When we claim the Bible is devoid of errors, we must clarify what an error actually is. On this episode of Simply Put, Barry Cooper deciphers the doctrine of biblical inerrancy.
Theologians call it inerrancy. The idea that the Bible is completely without error in everything it says. Whether it speaks of geographical, historical, or theological details, it is completely trustworthy.
Now, some folks have a problem with the idea of the Bible’s inerrancy. They think they’ve spotted errors in Scripture. And very often, it’s because they’ve not understood some important, commonsense clarifications of what an “error” actually is.
Firstly, it’s not an error if it’s not in the original documents. Especially where numbers are concerned, there are some errors in every Hebrew and Greek copy of the Bible. Unlike the original writers of Scripture, the copyists weren’t guided into “all truth” by the Holy Spirit. Copy out the forty chapters of Exodus, and chances are you’ll have introduced one or two errors into the text. (Hopefully it wouldn’t be a major blunder, like the 1631 edition of the King James Bible that commanded its readers, “Thou shalt commit adultery.”) Thankfully, comparing the truly vast number of surviving copies of Scripture enable textual critics to reconstruct with tremendous accuracy what the original documents said before they were copied. Inerrancy relates to what the biblical authors actually wrote, and we’re able to discern what that was even though all we have are copies of what they wrote.
Second, It’s not an error if we misunderstand the author’s intention. When you open up a newspaper, you’ll see many different kinds of writing. Appearing alongside factual reports of world events, there may be celebrity gossip, infographics, stock market gains and losses, football statistics, book reviews, cartoons, and weather forecasts. Instinctively, few of us read a cartoon in the same way we read a war correspondent. In the same way, biblical authors write in a number of different genres, and they expect us to read each one accordingly. If we read a war correspondent as if he were a cartoonist and wonder why his writing isn’t funny at all, the mistake will be ours rather than his.
Also, biblical authors sometimes use metaphors and similes that aren’t intended to be taken literally. When the newspaper’s sporting correspondent informs us that a particular player is currently “on fire,” we shouldn’t become alarmed and call the fire department. Similarly, we shouldn’t cry “error” when the Bible uses metaphors.
It’s also not an error that the gospel writers sometimes order their events differently. The authors make no claim to include all the events of Jesus’ life or to put those events in strict chronological order. In fact, each writer wrote with a slightly different purpose in mind and deliberately arranged the material to that end. Matthew, for example, wrote for a Jewish audience, so he emphasizes the fulfillment of Old Testament prophecies. Mark, on the other hand, wrote for a non-Jewish audience and deliberately leaves out many of those details.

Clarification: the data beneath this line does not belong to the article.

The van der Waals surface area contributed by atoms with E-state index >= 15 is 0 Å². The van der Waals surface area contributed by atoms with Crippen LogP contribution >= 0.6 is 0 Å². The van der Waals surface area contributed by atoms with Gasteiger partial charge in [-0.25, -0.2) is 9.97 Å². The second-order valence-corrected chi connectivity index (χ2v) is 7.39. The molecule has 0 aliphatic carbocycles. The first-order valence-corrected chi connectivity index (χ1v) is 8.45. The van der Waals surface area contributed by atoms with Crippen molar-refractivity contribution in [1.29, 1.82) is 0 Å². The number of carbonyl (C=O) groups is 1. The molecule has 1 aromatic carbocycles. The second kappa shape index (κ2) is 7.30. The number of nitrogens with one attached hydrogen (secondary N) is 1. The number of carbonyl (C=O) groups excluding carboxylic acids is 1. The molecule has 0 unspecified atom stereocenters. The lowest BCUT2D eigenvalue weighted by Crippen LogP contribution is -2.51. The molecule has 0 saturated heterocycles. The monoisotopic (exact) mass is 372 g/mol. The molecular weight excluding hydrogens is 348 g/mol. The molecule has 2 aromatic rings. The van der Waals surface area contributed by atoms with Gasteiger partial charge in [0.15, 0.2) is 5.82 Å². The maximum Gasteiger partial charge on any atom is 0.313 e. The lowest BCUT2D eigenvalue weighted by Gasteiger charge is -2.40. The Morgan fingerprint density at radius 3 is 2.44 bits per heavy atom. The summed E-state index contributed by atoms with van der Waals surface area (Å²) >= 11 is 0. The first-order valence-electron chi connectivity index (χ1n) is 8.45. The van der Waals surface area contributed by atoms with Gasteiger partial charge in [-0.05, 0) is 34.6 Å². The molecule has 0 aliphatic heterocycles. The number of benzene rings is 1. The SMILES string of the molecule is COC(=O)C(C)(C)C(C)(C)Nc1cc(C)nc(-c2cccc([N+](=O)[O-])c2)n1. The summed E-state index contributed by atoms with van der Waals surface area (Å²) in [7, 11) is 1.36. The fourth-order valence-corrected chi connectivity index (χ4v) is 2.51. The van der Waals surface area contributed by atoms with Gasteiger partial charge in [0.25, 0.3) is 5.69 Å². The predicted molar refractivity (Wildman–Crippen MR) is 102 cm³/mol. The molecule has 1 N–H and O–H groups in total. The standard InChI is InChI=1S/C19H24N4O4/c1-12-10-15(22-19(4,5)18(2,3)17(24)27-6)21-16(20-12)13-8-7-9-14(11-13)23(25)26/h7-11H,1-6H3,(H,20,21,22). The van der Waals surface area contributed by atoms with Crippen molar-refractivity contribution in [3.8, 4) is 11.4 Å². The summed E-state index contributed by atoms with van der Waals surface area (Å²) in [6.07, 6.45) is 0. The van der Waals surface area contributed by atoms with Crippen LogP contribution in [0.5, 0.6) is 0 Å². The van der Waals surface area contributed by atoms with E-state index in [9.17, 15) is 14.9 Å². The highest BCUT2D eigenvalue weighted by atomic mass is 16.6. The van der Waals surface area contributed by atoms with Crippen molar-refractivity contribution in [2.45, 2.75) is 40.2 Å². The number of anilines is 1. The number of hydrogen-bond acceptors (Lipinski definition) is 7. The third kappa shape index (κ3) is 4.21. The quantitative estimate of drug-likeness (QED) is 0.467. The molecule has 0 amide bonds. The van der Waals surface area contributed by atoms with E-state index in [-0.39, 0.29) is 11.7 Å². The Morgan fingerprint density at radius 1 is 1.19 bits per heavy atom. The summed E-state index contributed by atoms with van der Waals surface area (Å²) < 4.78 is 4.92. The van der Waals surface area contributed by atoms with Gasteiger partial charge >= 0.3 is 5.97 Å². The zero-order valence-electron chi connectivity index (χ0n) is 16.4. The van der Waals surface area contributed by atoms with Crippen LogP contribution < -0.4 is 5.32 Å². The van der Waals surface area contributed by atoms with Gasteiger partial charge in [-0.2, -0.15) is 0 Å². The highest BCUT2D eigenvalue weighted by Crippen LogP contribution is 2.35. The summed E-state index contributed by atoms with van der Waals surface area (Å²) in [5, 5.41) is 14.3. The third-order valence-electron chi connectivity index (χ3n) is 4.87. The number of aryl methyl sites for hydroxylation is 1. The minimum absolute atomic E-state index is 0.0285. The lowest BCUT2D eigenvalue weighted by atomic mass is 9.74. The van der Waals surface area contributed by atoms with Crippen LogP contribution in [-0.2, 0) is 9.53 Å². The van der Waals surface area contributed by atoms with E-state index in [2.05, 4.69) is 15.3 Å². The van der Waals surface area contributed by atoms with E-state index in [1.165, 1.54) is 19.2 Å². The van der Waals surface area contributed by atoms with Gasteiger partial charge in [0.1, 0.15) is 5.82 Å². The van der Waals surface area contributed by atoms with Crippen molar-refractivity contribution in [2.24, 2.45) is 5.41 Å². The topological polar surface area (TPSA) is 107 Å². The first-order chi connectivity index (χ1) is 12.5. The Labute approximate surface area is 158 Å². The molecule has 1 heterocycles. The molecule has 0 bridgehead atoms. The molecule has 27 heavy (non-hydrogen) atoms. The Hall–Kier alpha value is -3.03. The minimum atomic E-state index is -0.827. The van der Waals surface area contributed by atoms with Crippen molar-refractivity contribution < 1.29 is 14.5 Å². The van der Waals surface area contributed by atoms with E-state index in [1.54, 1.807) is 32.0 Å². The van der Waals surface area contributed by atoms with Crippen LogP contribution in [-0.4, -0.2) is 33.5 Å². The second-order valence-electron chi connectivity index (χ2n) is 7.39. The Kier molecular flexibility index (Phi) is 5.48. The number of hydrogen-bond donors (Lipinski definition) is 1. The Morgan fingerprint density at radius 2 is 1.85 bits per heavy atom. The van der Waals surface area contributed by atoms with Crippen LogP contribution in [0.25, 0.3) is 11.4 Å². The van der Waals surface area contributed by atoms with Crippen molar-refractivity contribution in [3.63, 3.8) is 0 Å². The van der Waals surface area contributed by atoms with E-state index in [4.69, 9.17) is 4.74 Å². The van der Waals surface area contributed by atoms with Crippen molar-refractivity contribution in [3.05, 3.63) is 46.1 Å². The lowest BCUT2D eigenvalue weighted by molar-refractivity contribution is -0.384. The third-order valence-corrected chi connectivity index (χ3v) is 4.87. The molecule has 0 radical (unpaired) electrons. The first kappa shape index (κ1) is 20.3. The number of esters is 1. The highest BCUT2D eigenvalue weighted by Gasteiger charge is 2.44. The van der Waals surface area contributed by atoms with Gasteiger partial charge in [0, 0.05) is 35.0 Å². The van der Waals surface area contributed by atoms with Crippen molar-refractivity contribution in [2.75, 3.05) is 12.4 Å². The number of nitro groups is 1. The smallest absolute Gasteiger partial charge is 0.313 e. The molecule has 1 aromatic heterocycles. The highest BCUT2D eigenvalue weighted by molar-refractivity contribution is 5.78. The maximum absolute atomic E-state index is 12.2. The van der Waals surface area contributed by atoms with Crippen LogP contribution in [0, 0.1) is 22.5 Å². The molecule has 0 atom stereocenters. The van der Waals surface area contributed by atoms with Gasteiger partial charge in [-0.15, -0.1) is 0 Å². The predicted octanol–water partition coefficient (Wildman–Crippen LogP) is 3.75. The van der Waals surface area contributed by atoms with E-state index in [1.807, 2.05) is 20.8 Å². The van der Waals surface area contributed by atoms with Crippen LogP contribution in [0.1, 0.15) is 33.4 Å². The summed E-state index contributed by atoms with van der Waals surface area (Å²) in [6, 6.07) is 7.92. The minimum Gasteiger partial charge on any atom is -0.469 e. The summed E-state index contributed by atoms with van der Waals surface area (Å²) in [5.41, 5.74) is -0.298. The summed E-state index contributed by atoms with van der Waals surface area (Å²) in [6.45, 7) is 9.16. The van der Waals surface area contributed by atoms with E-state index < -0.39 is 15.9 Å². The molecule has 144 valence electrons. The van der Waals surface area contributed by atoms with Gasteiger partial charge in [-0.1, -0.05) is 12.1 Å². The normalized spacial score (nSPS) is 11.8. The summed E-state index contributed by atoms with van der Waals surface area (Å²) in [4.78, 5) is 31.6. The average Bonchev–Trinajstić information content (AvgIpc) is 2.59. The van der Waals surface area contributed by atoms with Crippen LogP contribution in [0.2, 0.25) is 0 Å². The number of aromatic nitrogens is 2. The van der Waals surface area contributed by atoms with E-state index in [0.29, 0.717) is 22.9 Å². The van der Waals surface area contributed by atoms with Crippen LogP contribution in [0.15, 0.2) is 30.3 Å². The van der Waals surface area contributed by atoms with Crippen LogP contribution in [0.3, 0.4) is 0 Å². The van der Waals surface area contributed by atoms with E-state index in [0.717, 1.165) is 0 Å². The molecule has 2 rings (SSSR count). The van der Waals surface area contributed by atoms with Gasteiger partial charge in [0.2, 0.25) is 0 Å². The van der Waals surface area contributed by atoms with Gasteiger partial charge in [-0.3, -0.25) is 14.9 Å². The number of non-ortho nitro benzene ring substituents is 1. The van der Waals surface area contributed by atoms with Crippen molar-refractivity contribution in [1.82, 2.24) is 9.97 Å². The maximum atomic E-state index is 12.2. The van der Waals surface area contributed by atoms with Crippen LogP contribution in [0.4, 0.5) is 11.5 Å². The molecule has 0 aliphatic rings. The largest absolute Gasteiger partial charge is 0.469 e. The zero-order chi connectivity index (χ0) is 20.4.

Third, it’s not an error if it’s a paraphrase. Sometimes a biblical writer will only report something partially, paraphrasing someone’s words or summarizing an event. If you asked a friend what they’d been up to last night and they proceeded to give you an exact account of every single detail, complete with every single word they’d said to anyone, you wouldn’t think they were being informative; you’d think they were being irritating. There’s a level of detail that actually gets in the way because you’d get so bored and confused you’d either walk off or glaze over. In the same way, when biblical writers summarize or paraphrase, they’re not making mistakes; they’re telling the truth in a digestible way.
Fourth, it’s not an error if it’s “phenomenological language.” When humans describe things from their own vantage point rather than supplying an objective, scientific ex- planation, that’s what is called phenomenological language. An example would be when a TV weatherperson or a biblical author speak of “the sun rising.” Nobody condemns a weatherman who says the sun will rise at 7 a.m. tomorrow morning. He’s not making any claims about the earth being the center of the universe. He’s just describing things as they appear to be from our perspective. To be strictly scientifically accurate, he’d have to say, “Tomorrow at 7 a.m., the earth will have rotated to such a degree that our particular region of the planet will be exposed to the sun’s rays.” And then, as well as being strictly scientifically accurate, he would also be unemployed.
Fifth, it’s not an error if someone else says it. The Bible often reports what people say. Not all of these people tell the truth, at least not all the time, and some of them make mistakes. In Psalm 14:1, we read, “There is no God.” An obvious error in the Bible? No, it’s the reported speech of someone who is in error: “The fool says in his heart, ‘There is no God.’”
Sixth, it’s not an error if the Bible doesn’t speak definitively or exhaustively on every subject. The Bible doesn’t tell you how to put topspin on a tennis ball, win the Pulitzer Prize, or rustle up a jar of fresh plum chutney. Criticizing the Bible for what it doesn’t say is not the same as finding an error.
And seventh, it’s not an error if it ain’t written proper. The biblical authors came from a wide variety of social and educational backgrounds. In the original languages, there are some sentences in Scripture which are, according to current standards, ungrammatical. But these ungrammatical sentences are still without error because—however ungrammatical they may be by our standards—they are still (just like the rest of Scripture) completely truthful in what they report.